The Atlantic halibut season in Maine is upon us. A flatfish, halibut is the largest groundfish in the Atlantic Ocean. Often sold as steaks, it is prized by seafood markets and restaurants alike for its delectable white meat and full flavor. Their size makes them a target for both sport fishermen and commercial fisheries—halibut are huge and can grow to hundreds of pounds, with females growing larger than males. In the depth of the Atlantic, only such fish as tuna, swordfish, and some shark species reach sizes greater than the halibut.
The season is short, the catch is limited, and well regulated due to overfishing in the twentieth century. Maine Department of Marine Resources is the regulatory authority in state waters, i.e., within three miles of shore. In the Gulf of Maine, halibut is managed by the New England Fishery Management Council under the Northeast Multispecies (groundfish) Plan.
Difference Between Atlantic vs. Pacific Halibut
Technically, the Atlantic halibut (Hippoglossus hippoglossus) and the Pacific halibut (Hippoglossus stenolepis) are two separate species. Though the Pacific fish is slightly larger in size, the meat of the two species is, nonetheless, similar in texture, and, for cooking purposes, the tastes are considered interchangeable. Another difference, oddly, is in the fare itself—on the menu, West Coast halibut is a more casual affair used in everyday dishes like fish and chips, fish tacos, and wraps. The Atlantic species is usually reserved for more upscale dishes and entrees—pan-seared, grilled, baked, and poached—but rarely deep-fried.
Most obviously, the primary difference between the two is geographic. The Pacific halibut ranges from the coastal waters of Santa Barbara, California, to Nome, Alaska, and fished commercially and for recreation. Though the seasons are regulated by the state and provincial authorities, with some year-round, NOAA, on behalf of the International Pacific Halibut Commission (IPHC), publishes regulations and management measures governing the Pacific halibut fishery. The IPHC works with the Pacific Fishery Management Council and the North Pacific Fishery Management Council to maintain healthy halibut populations.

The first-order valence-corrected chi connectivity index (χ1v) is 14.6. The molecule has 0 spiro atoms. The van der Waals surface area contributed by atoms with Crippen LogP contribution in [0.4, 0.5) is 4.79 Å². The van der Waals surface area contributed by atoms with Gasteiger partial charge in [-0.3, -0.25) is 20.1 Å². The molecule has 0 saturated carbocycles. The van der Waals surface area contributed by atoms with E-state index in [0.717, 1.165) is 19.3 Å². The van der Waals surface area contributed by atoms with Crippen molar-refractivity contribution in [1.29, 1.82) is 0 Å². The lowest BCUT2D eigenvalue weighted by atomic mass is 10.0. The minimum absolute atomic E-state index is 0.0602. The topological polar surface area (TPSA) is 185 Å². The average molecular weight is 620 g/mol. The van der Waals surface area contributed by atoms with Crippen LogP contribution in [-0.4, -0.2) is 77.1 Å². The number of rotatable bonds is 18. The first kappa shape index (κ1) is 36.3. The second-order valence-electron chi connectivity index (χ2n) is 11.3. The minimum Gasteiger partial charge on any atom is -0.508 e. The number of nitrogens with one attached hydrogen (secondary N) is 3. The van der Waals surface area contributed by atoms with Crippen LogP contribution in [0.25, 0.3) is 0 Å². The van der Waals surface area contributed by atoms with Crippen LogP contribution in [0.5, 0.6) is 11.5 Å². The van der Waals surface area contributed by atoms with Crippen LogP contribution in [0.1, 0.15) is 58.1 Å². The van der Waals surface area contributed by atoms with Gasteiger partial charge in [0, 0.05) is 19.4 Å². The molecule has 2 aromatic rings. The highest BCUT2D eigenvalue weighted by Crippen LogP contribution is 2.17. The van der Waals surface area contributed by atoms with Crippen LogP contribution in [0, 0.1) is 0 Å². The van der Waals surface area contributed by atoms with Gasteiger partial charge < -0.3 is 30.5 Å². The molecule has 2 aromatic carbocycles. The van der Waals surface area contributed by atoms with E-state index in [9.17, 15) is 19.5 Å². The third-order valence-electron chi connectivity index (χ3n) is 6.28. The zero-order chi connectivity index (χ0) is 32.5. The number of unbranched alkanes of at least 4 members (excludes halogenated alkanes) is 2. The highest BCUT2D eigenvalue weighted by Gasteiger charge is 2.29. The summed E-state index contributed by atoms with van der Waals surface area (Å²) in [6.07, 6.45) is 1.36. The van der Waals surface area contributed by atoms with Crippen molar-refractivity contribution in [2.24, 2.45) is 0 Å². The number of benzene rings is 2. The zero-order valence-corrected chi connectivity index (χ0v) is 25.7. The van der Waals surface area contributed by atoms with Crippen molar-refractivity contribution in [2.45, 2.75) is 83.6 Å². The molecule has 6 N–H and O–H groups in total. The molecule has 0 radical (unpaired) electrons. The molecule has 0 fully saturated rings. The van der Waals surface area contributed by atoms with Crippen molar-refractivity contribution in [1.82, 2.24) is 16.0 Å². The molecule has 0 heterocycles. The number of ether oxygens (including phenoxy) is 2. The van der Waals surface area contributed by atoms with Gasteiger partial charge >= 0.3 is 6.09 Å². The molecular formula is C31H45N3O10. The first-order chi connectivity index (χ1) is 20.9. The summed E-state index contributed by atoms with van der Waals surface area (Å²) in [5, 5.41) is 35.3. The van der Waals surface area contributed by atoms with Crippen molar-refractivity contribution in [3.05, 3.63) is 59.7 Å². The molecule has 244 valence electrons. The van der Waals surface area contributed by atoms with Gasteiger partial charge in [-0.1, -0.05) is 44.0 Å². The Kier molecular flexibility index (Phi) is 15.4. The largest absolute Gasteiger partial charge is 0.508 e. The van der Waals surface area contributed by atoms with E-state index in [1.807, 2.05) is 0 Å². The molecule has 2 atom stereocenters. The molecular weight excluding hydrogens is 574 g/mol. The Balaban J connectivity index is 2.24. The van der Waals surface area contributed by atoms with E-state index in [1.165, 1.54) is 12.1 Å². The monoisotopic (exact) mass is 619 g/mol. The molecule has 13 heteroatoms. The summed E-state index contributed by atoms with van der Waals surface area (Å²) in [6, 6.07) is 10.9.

Atlantic halibut are found from the northern waters of Labrador, Canada, south to Virginia. However, in the U.S., where halibut populations are struggling well below target levels, the current population is highly regulated and sustainably managed under a rebuilding plan that allows limited harvest by U.S. commercial and recreational fishers. Most of the Atlantic halibut harvested in the U.S. comes from the Gulf of Maine, where Maine and Massachusetts fisheries account for most of the Atlantic halibut harvest, about 90,000 pounds of fish between them in 2020.
Halibut Season In Maine
The Maine 2022 halibut season begins on May 18th and ends on June 13th. As mentioned, it is well-regulated by the DMR. Recreational anglers must register with the Saltwater Recreational Fishing Registry to fish during the season. Halibut must be tagged immediately (red with a yellow plug) or released by law. Anglers receive a maximum of 5 Maine State Recreational tags for the season. Tags for recreation or commercial fishing of halibut are $1.00.
Commercial harvesters must have a DMR Commercial Fishing License with Atlantic halibut endorsement. They must submit a weekly catch report to the DMR during the halibut season for Maine’s territorial waters through an approved electronic reporting mechanism.
Like recreational anglers, if not released, the catch must be immediately tagged (blue with a yellow plug) with a Maine State Commercial tag attached tightly around or through the tail until it has reached its final destination. Commercial fishers are allowed a maximum of 25 tags per year. All tags must be declared to one vessel, and that vessel may land a maximum of 25 Atlantic halibut per year. Halibut cannot be caught seaward of Maine’s territorial waters with Maine State Commercial tags. Beyond the territorial limit, fishers must hold a federal groundfish permit and are eligible to land up to 25 halibut per year for each vessel that has been assigned a groundfish permit.
Fresh Maine Halibut at Klenda Seafood
During the halibut season in Maine, Klenda offers its customers a chance to enjoy wild-caught, sustainably harvested, fresh Atlantic halibut steaks landed just offshore in the Gulf of Maine. Highly regarded for its firm, meaty flesh, halibut is versatile and flavorful. Easily boned and filleted, its mild taste is delicious and can hold its own or be applied to various cooking techniques and recipes.
Klenda selects only the freshest and highest-quality seafood from the daily catch. Available for pickup or direct shipping, you can count on quality every time.
Order FRESH live lobsters or fresh-picked meat online for delivery directly to your door or feel free to contact us— we would be happy to answer any of your questions.